Nicky came with me to work this past Wednesday for “Take your kid to work day”. Not only did he see first hand what I do, he even helped me do it.
I showed him the “Database Explorer” software that I’m helping to develop for the next version of SAP HANA. It allows you, among many other things, to execute arbitrary SQL statements against any HANA database. But before he would have any idea what that was good for, I had to tell him what a database was. I simplified it to: a database is a collection of data stored in tables, where a table has a bunch of columns and each column has a type (i.e. text, numbers, dates, etc.). As an example, we created a table called “person”, with columns like “name”, “height”, “weight”, and “birthdate”. I inserted a row for Nicky and one for me.
Then I showed him how we can use the SELECT statement to get the data back. So “select * from person” shows both of us, with our names, heights, weights, and… incorrect birthdates. Each date was off by one day. Hmmm… that’s weird. Perhaps I made a typo on one of them, but not likely both. I updated a row and double-checked the birthdate but when I retrieved the data again, it was still wrong. OK, well, guess what Nick? We get to look through the code, find the error, and fix it. This is what I do.
I knew where the data retrieval code was, so Nicky and I looked it up and found where we get the data from the database and format it for display. I added some code to print out the value we retrieved and found that we were actually retrieving the correct date. This meant that it had nothing to do with the insertion process, and that the database itself wasn’t involved. Then I added a line that displayed the value again after we formatted it and found that it was wrong. So it was definitely our formatting code that was to blame.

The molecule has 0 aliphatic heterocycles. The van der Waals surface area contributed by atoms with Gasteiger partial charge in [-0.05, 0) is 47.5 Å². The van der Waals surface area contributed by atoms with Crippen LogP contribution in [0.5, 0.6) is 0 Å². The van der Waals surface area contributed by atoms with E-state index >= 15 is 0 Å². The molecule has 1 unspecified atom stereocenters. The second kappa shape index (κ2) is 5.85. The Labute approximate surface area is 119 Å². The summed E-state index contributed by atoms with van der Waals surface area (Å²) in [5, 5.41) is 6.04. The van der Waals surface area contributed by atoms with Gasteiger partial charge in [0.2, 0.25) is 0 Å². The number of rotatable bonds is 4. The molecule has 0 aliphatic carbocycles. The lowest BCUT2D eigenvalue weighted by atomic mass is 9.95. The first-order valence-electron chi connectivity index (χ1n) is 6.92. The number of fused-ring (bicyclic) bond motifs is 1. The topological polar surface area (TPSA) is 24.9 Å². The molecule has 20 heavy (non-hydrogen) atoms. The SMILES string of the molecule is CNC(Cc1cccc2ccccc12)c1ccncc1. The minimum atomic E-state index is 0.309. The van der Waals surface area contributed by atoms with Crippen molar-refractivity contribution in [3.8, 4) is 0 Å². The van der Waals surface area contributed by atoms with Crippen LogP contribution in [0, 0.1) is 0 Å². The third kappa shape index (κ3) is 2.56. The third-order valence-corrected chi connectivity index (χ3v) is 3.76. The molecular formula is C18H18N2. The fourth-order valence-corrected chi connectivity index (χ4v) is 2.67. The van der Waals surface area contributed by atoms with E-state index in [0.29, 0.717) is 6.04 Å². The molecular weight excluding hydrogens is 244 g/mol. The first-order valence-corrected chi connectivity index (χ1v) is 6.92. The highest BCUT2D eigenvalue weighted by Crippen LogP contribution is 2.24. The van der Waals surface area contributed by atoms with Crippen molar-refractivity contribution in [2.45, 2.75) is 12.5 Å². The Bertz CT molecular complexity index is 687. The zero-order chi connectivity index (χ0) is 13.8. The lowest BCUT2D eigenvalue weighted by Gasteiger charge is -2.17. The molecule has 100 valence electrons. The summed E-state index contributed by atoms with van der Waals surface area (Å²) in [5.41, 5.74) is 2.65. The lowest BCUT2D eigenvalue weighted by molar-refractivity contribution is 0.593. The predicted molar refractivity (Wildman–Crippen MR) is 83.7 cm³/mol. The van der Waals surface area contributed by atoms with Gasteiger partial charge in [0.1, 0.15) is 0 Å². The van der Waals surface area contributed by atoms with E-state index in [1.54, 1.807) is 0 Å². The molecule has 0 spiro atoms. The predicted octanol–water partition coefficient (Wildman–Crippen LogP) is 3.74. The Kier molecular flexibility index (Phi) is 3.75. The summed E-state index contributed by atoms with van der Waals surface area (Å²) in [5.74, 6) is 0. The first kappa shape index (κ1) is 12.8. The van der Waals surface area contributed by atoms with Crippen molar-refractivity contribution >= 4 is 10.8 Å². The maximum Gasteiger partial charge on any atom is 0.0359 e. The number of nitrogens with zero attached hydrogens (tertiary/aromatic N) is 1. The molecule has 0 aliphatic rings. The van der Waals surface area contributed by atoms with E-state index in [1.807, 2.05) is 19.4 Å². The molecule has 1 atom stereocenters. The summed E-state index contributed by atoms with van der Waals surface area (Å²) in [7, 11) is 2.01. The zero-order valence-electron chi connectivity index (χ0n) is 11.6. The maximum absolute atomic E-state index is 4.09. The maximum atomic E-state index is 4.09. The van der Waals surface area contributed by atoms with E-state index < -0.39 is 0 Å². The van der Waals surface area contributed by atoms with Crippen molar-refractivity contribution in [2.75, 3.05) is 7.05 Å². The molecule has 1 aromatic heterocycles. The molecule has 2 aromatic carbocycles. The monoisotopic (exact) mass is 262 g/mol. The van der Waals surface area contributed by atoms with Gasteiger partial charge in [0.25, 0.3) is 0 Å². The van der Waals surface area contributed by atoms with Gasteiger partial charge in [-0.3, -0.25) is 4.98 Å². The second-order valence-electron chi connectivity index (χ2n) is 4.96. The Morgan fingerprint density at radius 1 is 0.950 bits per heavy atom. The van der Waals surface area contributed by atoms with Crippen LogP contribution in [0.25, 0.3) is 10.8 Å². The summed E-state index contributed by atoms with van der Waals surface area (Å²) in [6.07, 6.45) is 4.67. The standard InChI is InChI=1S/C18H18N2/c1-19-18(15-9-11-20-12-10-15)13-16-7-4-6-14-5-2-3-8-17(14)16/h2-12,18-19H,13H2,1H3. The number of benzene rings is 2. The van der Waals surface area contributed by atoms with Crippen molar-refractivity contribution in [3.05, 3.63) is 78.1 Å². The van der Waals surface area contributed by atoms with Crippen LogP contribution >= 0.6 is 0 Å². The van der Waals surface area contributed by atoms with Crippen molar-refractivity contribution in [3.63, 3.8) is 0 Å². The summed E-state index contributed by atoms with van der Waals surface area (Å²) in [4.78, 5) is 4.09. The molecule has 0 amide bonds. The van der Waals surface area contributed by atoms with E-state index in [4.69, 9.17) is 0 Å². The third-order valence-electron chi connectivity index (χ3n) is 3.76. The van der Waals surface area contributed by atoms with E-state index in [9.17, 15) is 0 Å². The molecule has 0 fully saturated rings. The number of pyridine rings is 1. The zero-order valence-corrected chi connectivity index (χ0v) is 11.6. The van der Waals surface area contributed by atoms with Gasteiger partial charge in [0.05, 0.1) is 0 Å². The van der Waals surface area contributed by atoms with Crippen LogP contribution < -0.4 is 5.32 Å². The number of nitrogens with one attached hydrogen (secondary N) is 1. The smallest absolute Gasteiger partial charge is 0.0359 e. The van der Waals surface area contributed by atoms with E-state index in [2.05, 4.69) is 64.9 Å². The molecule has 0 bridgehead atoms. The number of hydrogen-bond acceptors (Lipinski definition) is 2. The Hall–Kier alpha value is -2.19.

Our next task was to write a barrier test. We have a suite of automated tests that run and must pass before anyone is allowed to make any changes to any piece of code. This is to make sure that nobody ever makes a change in the future that causes existing functionality to stop working. I knew there was a file that contained tests for many different data types, so I loaded that up to add a test for dates. Oddly, I found that there was one already there, but commented out. Then I read the comment, which stated that the test was failing but the author didn’t know why, so he was temporarily disabling it until later when he had some time to figure it out. The comment was signed “gperrow”.
I enabled the test, corrected one typo, and presto, we have a fixed bug and a barrier test. High five, Nick.
Nick said that between the bug squashing (he prefers that term to “debugging”) and playing with the Arduino and 3D printer in the morning, he had a really fun day, as did I.